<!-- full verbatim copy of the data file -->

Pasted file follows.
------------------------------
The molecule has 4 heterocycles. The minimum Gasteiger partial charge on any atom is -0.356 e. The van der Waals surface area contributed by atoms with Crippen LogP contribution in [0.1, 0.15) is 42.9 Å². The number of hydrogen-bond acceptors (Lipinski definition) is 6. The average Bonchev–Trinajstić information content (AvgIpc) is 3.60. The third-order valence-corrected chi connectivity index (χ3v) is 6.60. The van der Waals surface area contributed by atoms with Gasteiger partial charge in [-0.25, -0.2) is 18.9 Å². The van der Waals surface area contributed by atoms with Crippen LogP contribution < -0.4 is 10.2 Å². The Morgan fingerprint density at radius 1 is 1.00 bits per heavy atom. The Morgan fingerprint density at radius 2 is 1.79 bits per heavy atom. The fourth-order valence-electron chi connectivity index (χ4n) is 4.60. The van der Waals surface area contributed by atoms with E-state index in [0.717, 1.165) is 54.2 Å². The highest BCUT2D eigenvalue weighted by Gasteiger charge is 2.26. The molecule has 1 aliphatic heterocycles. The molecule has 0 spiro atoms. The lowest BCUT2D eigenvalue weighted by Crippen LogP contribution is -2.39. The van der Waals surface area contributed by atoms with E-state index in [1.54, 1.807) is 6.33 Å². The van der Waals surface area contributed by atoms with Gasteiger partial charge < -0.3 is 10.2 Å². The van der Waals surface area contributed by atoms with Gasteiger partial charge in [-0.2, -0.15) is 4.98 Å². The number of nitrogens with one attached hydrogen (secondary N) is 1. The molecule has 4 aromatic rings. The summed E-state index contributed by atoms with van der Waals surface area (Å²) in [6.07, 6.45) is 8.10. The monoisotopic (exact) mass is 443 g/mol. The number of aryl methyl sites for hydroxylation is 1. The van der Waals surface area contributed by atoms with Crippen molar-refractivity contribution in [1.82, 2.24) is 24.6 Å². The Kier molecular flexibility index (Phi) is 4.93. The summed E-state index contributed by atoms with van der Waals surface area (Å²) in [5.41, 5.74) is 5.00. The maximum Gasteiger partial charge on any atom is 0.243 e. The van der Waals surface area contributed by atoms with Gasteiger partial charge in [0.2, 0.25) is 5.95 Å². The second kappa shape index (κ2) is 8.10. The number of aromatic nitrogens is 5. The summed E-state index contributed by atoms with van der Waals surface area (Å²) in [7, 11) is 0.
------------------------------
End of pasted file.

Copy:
The molecule has 4 heterocycles. The minimum Gasteiger partial charge on any atom is -0.356 e. The van der Waals surface area contributed by atoms with Crippen LogP contribution in [0.1, 0.15) is 42.9 Å². The number of hydrogen-bond acceptors (Lipinski definition) is 6. The average Bonchev–Trinajstić information content (AvgIpc) is 3.60. The third-order valence-corrected chi connectivity index (χ3v) is 6.60. The van der Waals surface area contributed by atoms with Gasteiger partial charge in [-0.25, -0.2) is 18.9 Å². The van der Waals surface area contributed by atoms with Crippen LogP contribution < -0.4 is 10.2 Å². The Morgan fingerprint density at radius 1 is 1.00 bits per heavy atom. The Morgan fingerprint density at radius 2 is 1.79 bits per heavy atom. The fourth-order valence-electron chi connectivity index (χ4n) is 4.60. The van der Waals surface area contributed by atoms with E-state index in [0.717, 1.165) is 54.2 Å². The highest BCUT2D eigenvalue weighted by Gasteiger charge is 2.26. The molecule has 1 aliphatic heterocycles. The molecule has 0 spiro atoms. The lowest BCUT2D eigenvalue weighted by Crippen LogP contribution is -2.39. The van der Waals surface area contributed by atoms with E-state index in [1.54, 1.807) is 6.33 Å². The van der Waals surface area contributed by atoms with Gasteiger partial charge < -0.3 is 10.2 Å². The van der Waals surface area contributed by atoms with Gasteiger partial charge in [-0.2, -0.15) is 4.98 Å². The number of nitrogens with one attached hydrogen (secondary N) is 1. The molecule has 4 aromatic rings. The summed E-state index contributed by atoms with van der Waals surface area (Å²) in [6.07, 6.45) is 8.10. The monoisotopic (exact) mass is 443 g/mol. The number of aryl methyl sites for hydroxylation is 1. The van der Waals surface area contributed by atoms with Crippen molar-refractivity contribution in [1.82, 2.24) is 24.6 Å². The Kier molecular flexibility index (Phi) is 4.93. The summed E-state index contributed by atoms with van der Waals surface area (Å²) in [5.41, 5.74) is 5.00. The maximum Gasteiger partial charge on any atom is 0.243 e. The van der Waals surface area contributed by atoms with Gasteiger partial charge in [0.2, 0.25) is 5.95 Å². The second kappa shape index (κ2) is 8.10. The number of aromatic nitrogens is 5. The summed E-state index contributed by atoms with van der Waals surface area (Å²) in [7, 11) is 0.